Page:Popular Science Monthly Volume 9.djvu/143

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125
MISCELLANY.

vated this science with more success than others, and among these the Assyrians, Babylonians, or Chaldeans, are preëminent. The records of their observations were adopted by the Greeks, and through the latter were transmitted to the Romans. Thus our modern astronomy is really traceable back to the plains of Babylonia. The question arises, Of what race were the founders of Chaldean astronomy? This subject is considered by A. H. Sayce, who, in a communication to Nature, says that they were not Semites, but a people who are now generally termed Accadians, and who spoke an agglutinative language. "They had come from the mountains of Elam or Susiana, on the east, bringing with them the rudiments of writing and civilization. They found a cognate race already settled in Chaldea, and in conjunction with the latter they built the great cities of Babylonia, whose ruins still attest their power and antiquity. Somewhere between 3000 and 4000 b. c., the Semites entered the country from the east, and gradually contrived to conquer the whole of it. It is probable the conquest was completed about 2000 b. c. At all events Accadian became a dead language some two or three centuries later, but, as the Semitic invaders owed almost all the civilization they possessed to their more polished predecessors, it remained the language of literature, like Latin in the middle ages, down to the last days of the Assyrian Empire."

 

Sounds produced by blowing into a Flame.—Some noteworthy observations have been made by Decharme on the production of sounds by blowing into a flame through a tube. He is of opinion that the air acts rather chemically than mechanically. The sounds, according to him, result from small explosions by the combination of the oxygen of the air with the hydrogen or carbon of the flame, in imperfect combustion. For the sound to occur, the presence of air, or of an inert gas mixed with oxygen, seems necessary. In one of M. Decharme's experiments the white flame from a Bunsen burner, with the lateral apertures closed, gave a very strong sound when blown into with a tube; whereas the blue flame, produced when the apertures are open, gave a very weak one, or none at all. Carbonic acid alone, or nitrogen, or oxygen, or chlorine, blown into a flame of illuminating gas, gave little or no sound; protoxide of nitrogen gave a sound that was weak, but more acute than that obtained from air.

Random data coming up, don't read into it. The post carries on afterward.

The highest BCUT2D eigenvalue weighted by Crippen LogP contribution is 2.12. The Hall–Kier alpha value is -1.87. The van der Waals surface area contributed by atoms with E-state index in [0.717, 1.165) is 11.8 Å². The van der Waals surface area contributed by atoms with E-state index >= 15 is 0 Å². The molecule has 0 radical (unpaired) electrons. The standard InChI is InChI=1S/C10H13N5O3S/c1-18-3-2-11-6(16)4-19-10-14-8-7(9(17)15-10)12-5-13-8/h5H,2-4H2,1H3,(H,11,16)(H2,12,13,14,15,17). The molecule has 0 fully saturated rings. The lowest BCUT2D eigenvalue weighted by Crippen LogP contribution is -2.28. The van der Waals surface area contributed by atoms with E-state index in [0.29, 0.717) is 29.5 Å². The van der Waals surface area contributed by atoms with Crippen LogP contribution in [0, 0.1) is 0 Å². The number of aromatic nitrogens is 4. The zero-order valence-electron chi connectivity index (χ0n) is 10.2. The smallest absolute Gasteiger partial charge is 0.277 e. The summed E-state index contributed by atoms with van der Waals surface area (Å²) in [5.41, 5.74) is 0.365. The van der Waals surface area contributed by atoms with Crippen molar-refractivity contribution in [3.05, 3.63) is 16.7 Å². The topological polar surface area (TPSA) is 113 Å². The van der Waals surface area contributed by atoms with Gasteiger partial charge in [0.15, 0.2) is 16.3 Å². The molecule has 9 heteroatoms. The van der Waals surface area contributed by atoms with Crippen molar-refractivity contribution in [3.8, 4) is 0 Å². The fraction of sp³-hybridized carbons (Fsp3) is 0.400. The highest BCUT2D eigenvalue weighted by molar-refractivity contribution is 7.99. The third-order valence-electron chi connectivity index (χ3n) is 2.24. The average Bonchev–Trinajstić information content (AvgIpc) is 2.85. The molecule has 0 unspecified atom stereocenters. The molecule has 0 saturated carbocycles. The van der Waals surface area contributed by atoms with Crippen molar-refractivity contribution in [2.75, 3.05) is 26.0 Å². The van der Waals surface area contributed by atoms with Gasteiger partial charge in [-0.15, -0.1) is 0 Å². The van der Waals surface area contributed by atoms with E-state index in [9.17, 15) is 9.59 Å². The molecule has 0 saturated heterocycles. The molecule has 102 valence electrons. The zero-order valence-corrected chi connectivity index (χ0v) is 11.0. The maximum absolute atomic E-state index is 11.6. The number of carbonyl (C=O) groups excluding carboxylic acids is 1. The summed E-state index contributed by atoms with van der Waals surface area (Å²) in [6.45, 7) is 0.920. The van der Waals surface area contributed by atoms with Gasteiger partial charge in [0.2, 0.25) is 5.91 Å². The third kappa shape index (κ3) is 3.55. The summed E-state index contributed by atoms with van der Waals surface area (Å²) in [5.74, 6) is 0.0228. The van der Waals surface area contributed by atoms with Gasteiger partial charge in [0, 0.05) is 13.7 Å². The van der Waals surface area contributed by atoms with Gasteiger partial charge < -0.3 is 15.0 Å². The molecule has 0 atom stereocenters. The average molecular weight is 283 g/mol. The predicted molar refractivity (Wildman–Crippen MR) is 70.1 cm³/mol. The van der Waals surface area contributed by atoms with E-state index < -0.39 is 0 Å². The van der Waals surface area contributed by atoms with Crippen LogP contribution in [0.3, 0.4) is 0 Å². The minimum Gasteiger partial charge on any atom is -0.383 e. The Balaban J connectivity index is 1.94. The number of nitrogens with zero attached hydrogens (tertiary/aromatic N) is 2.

Exploration of Victoria Cave.—Dr. Tiddeman read a report on the exploration of the Victoria Cave, Settle, during the year 1874–'75. The report assigns to the preglacial or the glacial age the lower deposits of this cave, which contain early Pleistocene animal remains associated with a human fibula. The animal bones were nearly all mere fragments, though one was perfect; they represent bears, oxen, deer, goats or sheep, elephants, swans, etc. Attention was called in the report to the great distance of time which separated that age from our own. In the cave Roman times were separated from our own day by deposits sometimes less than a foot thick, but nowhere by more than two feet of talus, the chips which time detached from the cliffs above. The Neolithic age, which antiquaries know was a considerable time before the Roman occupation, is represented in some places at a depth of four or five feet beneath the Roman layer, but at others it runs into it. Then come nine feet of talus without a record of any living thing. Judging by the shallowness of the Roman layer, this must represent an enormous interval of time. Next come the bowlders, the inscribed records of the Glacial period. They must represent a long series of climatic changes during which the ice was waxing and waning, advancing and moving back over the mouth of the cave. Then there is a break in the continuity of the deposits, the bowlders lying on the edges of the older beds, which shows that time was given for changes to take place to allow the district to cool down from a warmth suitable to the hippopotamus and become a fitting pasture for the reindeer. It was in that warm period that the man lived and died whose fibula occurs among the bones in the cave.

 

Methods of preserving Fresh Meat.—So numerous are the processes devised in modern times for the preservation of food, that